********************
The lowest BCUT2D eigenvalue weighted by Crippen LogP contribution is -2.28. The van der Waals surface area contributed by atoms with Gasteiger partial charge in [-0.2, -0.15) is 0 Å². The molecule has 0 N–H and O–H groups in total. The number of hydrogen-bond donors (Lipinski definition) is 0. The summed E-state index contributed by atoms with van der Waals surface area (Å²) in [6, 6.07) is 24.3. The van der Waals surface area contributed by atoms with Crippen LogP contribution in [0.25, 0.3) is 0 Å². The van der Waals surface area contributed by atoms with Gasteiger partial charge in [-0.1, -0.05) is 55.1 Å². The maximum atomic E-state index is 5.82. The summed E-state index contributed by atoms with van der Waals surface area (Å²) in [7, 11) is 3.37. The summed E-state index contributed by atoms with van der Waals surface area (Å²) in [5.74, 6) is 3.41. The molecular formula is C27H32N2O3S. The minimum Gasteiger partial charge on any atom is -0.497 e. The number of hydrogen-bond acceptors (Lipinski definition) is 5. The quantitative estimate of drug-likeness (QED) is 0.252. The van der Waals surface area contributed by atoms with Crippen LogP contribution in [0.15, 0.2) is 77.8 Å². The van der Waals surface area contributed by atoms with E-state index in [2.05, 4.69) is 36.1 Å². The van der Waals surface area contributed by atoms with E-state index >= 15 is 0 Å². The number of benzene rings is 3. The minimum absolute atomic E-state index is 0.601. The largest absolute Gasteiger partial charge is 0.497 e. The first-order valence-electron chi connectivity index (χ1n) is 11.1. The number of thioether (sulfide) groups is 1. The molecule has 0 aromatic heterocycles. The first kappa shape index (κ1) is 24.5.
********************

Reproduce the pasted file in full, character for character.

The lowest BCUT2D eigenvalue weighted by Crippen LogP contribution is -2.28. The van der Waals surface area contributed by atoms with Gasteiger partial charge in [-0.2, -0.15) is 0 Å². The molecule has 0 N–H and O–H groups in total. The number of hydrogen-bond donors (Lipinski definition) is 0. The summed E-state index contributed by atoms with van der Waals surface area (Å²) in [6, 6.07) is 24.3. The van der Waals surface area contributed by atoms with Crippen LogP contribution in [0.25, 0.3) is 0 Å². The van der Waals surface area contributed by atoms with Gasteiger partial charge in [-0.1, -0.05) is 55.1 Å². The maximum atomic E-state index is 5.82. The summed E-state index contributed by atoms with van der Waals surface area (Å²) in [7, 11) is 3.37. The summed E-state index contributed by atoms with van der Waals surface area (Å²) in [5.74, 6) is 3.41. The molecular formula is C27H32N2O3S. The minimum Gasteiger partial charge on any atom is -0.497 e. The number of hydrogen-bond acceptors (Lipinski definition) is 5. The quantitative estimate of drug-likeness (QED) is 0.252. The van der Waals surface area contributed by atoms with Crippen LogP contribution in [0.15, 0.2) is 77.8 Å². The van der Waals surface area contributed by atoms with E-state index in [2.05, 4.69) is 36.1 Å². The van der Waals surface area contributed by atoms with E-state index >= 15 is 0 Å². The number of benzene rings is 3. The minimum absolute atomic E-state index is 0.601. The largest absolute Gasteiger partial charge is 0.497 e. The first-order valence-electron chi connectivity index (χ1n) is 11.1. The number of thioether (sulfide) groups is 1. The molecule has 0 aromatic heterocycles. The first kappa shape index (κ1) is 24.5.